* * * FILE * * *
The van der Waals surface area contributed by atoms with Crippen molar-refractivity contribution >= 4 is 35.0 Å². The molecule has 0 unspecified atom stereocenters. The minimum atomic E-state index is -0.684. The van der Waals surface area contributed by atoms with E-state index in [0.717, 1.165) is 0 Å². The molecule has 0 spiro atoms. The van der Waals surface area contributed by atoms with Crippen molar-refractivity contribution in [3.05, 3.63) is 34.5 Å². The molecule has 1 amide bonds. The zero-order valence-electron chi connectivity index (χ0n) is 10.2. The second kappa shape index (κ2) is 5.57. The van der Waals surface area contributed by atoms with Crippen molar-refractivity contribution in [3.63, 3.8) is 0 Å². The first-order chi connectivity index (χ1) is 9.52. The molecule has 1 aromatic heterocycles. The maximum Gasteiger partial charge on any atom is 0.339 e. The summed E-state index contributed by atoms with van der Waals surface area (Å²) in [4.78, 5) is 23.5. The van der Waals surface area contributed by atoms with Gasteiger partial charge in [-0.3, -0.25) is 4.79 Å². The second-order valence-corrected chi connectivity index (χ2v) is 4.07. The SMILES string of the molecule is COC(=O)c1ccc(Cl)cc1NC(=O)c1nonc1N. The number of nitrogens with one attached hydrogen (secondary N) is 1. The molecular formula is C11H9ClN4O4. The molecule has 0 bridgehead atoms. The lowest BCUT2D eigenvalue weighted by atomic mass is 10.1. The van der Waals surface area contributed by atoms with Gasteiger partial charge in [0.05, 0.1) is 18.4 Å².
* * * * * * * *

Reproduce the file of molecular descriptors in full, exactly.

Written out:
The van der Waals surface area contributed by atoms with Crippen molar-refractivity contribution >= 4 is 35.0 Å². The molecule has 0 unspecified atom stereocenters. The minimum atomic E-state index is -0.684. The van der Waals surface area contributed by atoms with E-state index in [0.717, 1.165) is 0 Å². The molecule has 0 spiro atoms. The van der Waals surface area contributed by atoms with Crippen molar-refractivity contribution in [3.05, 3.63) is 34.5 Å². The molecule has 1 amide bonds. The zero-order valence-electron chi connectivity index (χ0n) is 10.2. The second kappa shape index (κ2) is 5.57. The van der Waals surface area contributed by atoms with Crippen molar-refractivity contribution in [3.63, 3.8) is 0 Å². The first-order chi connectivity index (χ1) is 9.52. The molecule has 1 aromatic heterocycles. The maximum Gasteiger partial charge on any atom is 0.339 e. The summed E-state index contributed by atoms with van der Waals surface area (Å²) in [4.78, 5) is 23.5. The van der Waals surface area contributed by atoms with Gasteiger partial charge in [-0.3, -0.25) is 4.79 Å². The second-order valence-corrected chi connectivity index (χ2v) is 4.07. The SMILES string of the molecule is COC(=O)c1ccc(Cl)cc1NC(=O)c1nonc1N. The number of nitrogens with one attached hydrogen (secondary N) is 1. The molecular formula is C11H9ClN4O4. The molecule has 0 bridgehead atoms. The lowest BCUT2D eigenvalue weighted by atomic mass is 10.1. The van der Waals surface area contributed by atoms with Gasteiger partial charge in [0.05, 0.1) is 18.4 Å².